23 April 2020
A number of organisations representing or concerned with communities who have been particularly affected by the COVID-19 pandemic have written to the Taoiseach appealing for a human rights impact assessment to be carried out by 5 May. The letter was signed by the Irish Council for Civil Liberties (ICCL), the Immigrant Council of Ireland, Inclusion Ireland, the Irish Penal Reform Trust (IPRT), the Movement of Ayslum Seekers in Ireland (MASI), Mental Health Reform, Pavee Point Traveller and Roma Centre, and Refugee and Migrant Solidarity Ireland (RAMSI).
Executive Director of the Irish Council for Civil Liberties, Liam Herrick, said:
Human rights principles can and should inform the public health response to the pandemic. They can provide a blueprint for deciding which restrictions should be lifted first and how the gradual lifting of restrictions should take place.
As part of the impact assessment, the organisations want to see disaggregated statistics on infection and death rates according to nationality, ethnicity, disability, gender and age. The organisations also want to see statistics on infection and death rates in residential settings broken down further into care, detention and direct provision settings.
Enda Egan, CEO of Inclusion Ireland, said
Recent developments have seen those residing in care homes and other residential institutions becoming increasingly exposed to the virus, highlighting the need for both a public health response and a rights-based response to support these groups through this difficult period.
The letter was copied to Minister for Health Simon Harris; the Departments of Justice and of Health; the Garda Commissioner and the Policing Authority; and the Irish Human Rights and Equality Commission.
As well as being concerned that COVID-19 is causing some groups of people to suffer more than others, the organisations are worried that the new emergency regulations will unfairly affect certain communities more than others. They called for disaggregated data on people who have been arrested, charged or detained under the Emergency Health Regulations or for related reasons. They also want to see information on where garda checkpoints have been established and whether gardaí have been deployed equally across the State.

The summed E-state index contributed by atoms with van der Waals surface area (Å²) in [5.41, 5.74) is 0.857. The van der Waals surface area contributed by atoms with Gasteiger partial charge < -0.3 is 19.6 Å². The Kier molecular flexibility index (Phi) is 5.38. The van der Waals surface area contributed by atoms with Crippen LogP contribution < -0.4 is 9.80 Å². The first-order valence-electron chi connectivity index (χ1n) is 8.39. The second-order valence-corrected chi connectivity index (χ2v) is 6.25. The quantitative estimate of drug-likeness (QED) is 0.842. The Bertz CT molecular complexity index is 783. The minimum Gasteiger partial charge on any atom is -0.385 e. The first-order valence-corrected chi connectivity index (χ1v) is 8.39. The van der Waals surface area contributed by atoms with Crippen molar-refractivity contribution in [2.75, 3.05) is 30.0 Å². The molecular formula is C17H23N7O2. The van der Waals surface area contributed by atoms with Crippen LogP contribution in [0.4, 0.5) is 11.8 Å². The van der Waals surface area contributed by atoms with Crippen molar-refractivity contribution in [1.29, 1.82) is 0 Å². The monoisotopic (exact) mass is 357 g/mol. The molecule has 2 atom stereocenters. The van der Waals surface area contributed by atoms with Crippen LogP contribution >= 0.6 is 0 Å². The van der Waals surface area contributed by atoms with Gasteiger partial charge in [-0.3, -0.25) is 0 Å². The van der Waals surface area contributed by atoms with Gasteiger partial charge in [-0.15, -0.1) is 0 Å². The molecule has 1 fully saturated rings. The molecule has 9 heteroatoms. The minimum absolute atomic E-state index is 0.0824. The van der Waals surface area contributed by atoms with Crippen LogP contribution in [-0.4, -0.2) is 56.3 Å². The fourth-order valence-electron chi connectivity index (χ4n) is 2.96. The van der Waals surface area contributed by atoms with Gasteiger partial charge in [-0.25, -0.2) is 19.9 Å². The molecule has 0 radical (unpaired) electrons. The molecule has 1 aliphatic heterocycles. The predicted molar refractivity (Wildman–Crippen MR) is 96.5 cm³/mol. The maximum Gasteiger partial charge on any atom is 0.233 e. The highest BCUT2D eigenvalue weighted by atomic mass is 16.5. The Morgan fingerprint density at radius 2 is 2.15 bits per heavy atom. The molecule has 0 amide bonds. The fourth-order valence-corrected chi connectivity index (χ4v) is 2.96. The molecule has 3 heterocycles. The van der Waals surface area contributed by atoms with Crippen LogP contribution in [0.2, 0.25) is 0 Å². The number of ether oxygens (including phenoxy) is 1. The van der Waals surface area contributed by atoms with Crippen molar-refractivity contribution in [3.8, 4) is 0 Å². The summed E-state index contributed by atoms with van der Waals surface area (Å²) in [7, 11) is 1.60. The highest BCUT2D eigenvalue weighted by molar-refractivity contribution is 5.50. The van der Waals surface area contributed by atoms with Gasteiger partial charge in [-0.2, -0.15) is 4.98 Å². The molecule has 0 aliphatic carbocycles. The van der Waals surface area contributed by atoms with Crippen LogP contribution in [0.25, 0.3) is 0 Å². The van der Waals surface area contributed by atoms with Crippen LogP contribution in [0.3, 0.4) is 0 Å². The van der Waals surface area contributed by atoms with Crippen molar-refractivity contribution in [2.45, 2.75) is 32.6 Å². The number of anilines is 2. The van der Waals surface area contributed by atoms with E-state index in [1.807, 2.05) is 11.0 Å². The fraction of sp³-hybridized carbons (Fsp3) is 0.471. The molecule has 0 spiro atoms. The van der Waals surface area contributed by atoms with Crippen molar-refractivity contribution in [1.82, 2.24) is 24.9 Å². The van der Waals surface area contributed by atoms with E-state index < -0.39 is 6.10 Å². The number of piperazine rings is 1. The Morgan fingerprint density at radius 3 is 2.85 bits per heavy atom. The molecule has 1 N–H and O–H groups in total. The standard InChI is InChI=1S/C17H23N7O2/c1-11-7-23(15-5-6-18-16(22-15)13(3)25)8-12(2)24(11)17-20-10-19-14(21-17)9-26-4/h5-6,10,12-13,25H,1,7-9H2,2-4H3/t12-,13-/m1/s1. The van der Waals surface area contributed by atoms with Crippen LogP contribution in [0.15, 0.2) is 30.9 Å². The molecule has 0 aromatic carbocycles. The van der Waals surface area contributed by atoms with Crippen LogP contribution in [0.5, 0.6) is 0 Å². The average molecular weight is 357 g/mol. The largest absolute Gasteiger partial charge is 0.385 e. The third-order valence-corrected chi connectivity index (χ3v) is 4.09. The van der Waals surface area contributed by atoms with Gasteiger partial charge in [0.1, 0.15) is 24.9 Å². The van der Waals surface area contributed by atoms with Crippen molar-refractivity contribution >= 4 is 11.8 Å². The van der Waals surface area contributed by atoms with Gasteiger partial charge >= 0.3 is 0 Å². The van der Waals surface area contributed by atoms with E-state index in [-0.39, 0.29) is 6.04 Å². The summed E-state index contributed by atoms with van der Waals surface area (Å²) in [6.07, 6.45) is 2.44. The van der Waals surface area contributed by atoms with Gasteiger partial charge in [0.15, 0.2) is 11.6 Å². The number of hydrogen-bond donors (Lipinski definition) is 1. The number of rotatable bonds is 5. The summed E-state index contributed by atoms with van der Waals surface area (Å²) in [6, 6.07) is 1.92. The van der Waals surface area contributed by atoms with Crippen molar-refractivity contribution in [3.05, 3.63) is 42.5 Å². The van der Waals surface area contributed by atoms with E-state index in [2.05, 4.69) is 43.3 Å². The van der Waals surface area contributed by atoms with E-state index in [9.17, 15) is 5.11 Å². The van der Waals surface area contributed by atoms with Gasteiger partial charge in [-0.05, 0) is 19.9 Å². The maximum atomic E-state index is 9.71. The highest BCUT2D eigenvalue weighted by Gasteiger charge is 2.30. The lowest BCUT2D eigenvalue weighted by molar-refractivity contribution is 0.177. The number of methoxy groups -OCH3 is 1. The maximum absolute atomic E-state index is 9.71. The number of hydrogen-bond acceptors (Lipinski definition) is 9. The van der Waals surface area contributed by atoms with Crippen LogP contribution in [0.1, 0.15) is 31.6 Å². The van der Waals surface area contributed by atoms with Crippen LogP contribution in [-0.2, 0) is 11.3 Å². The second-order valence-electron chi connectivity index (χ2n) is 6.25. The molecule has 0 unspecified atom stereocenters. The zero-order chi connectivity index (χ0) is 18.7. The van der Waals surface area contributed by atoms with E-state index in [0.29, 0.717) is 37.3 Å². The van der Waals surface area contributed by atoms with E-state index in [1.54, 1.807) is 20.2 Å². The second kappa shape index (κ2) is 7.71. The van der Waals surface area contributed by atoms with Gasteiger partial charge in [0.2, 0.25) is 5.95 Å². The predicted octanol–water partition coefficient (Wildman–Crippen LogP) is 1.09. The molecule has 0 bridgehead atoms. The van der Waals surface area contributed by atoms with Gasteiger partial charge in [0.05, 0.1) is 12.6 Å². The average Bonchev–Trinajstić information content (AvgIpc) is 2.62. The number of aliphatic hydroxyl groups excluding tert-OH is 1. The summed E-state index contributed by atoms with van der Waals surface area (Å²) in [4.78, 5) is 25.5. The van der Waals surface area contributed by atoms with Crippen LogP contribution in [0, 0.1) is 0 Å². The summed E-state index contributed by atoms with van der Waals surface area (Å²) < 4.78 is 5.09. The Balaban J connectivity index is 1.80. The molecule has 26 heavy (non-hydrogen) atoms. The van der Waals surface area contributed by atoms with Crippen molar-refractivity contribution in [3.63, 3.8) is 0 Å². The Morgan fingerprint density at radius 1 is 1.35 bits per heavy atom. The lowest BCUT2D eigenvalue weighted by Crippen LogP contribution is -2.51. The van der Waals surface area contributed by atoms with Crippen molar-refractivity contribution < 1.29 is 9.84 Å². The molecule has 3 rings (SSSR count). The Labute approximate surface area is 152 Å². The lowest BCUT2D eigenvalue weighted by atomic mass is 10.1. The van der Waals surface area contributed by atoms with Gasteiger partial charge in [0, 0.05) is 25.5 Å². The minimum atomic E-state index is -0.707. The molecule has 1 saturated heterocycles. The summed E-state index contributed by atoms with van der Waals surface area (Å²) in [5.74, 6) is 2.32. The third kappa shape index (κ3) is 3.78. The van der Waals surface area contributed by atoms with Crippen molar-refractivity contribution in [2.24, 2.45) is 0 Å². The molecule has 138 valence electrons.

The organisations emphasised that some restrictions on rights are clearly necessary during a pandemic, and that it might be necessary to extend some restrictions beyond 5 May. But they said that in order to make sure the public health response is in line with the State’s human rights obligations a human rights impact assessment must be carried out before any extension of the restrictions.
Find the letter at this link.
The Irish Council for Civil Liberties is Ireland’s oldest independent human rights campaigning organisation. We monitor, educate and campaign to secure human rights for everyone in Ireland.
For comment: Liam Herrick
For media queries: Sinéad Nolan: firstname.lastname@example.org 087 4157162